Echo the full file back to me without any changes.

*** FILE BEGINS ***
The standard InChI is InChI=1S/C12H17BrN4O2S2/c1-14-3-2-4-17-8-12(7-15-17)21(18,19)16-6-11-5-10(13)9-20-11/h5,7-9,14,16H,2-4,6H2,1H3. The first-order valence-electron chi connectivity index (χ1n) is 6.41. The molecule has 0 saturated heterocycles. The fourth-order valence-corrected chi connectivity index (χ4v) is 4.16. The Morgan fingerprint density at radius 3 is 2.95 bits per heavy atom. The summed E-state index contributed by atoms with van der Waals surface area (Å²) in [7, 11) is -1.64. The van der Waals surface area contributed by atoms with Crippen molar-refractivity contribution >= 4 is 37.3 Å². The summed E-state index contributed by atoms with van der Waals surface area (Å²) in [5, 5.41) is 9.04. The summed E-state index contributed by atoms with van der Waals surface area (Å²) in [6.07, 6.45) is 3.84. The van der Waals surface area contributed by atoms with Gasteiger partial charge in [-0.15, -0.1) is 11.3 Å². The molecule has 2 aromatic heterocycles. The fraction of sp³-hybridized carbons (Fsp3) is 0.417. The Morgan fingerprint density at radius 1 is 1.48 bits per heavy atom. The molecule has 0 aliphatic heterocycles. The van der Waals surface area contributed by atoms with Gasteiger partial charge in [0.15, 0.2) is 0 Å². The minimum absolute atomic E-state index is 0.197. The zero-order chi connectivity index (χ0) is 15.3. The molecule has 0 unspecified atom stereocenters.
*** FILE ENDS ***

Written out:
The standard InChI is InChI=1S/C12H17BrN4O2S2/c1-14-3-2-4-17-8-12(7-15-17)21(18,19)16-6-11-5-10(13)9-20-11/h5,7-9,14,16H,2-4,6H2,1H3. The first-order valence-electron chi connectivity index (χ1n) is 6.41. The molecule has 0 saturated heterocycles. The fourth-order valence-corrected chi connectivity index (χ4v) is 4.16. The Morgan fingerprint density at radius 3 is 2.95 bits per heavy atom. The summed E-state index contributed by atoms with van der Waals surface area (Å²) in [7, 11) is -1.64. The van der Waals surface area contributed by atoms with Crippen molar-refractivity contribution >= 4 is 37.3 Å². The summed E-state index contributed by atoms with van der Waals surface area (Å²) in [5, 5.41) is 9.04. The summed E-state index contributed by atoms with van der Waals surface area (Å²) in [6.07, 6.45) is 3.84. The van der Waals surface area contributed by atoms with Gasteiger partial charge in [-0.15, -0.1) is 11.3 Å². The molecule has 2 aromatic heterocycles. The fraction of sp³-hybridized carbons (Fsp3) is 0.417. The Morgan fingerprint density at radius 1 is 1.48 bits per heavy atom. The molecule has 0 aliphatic heterocycles. The van der Waals surface area contributed by atoms with Gasteiger partial charge in [0.15, 0.2) is 0 Å². The minimum absolute atomic E-state index is 0.197. The zero-order chi connectivity index (χ0) is 15.3. The molecule has 0 unspecified atom stereocenters.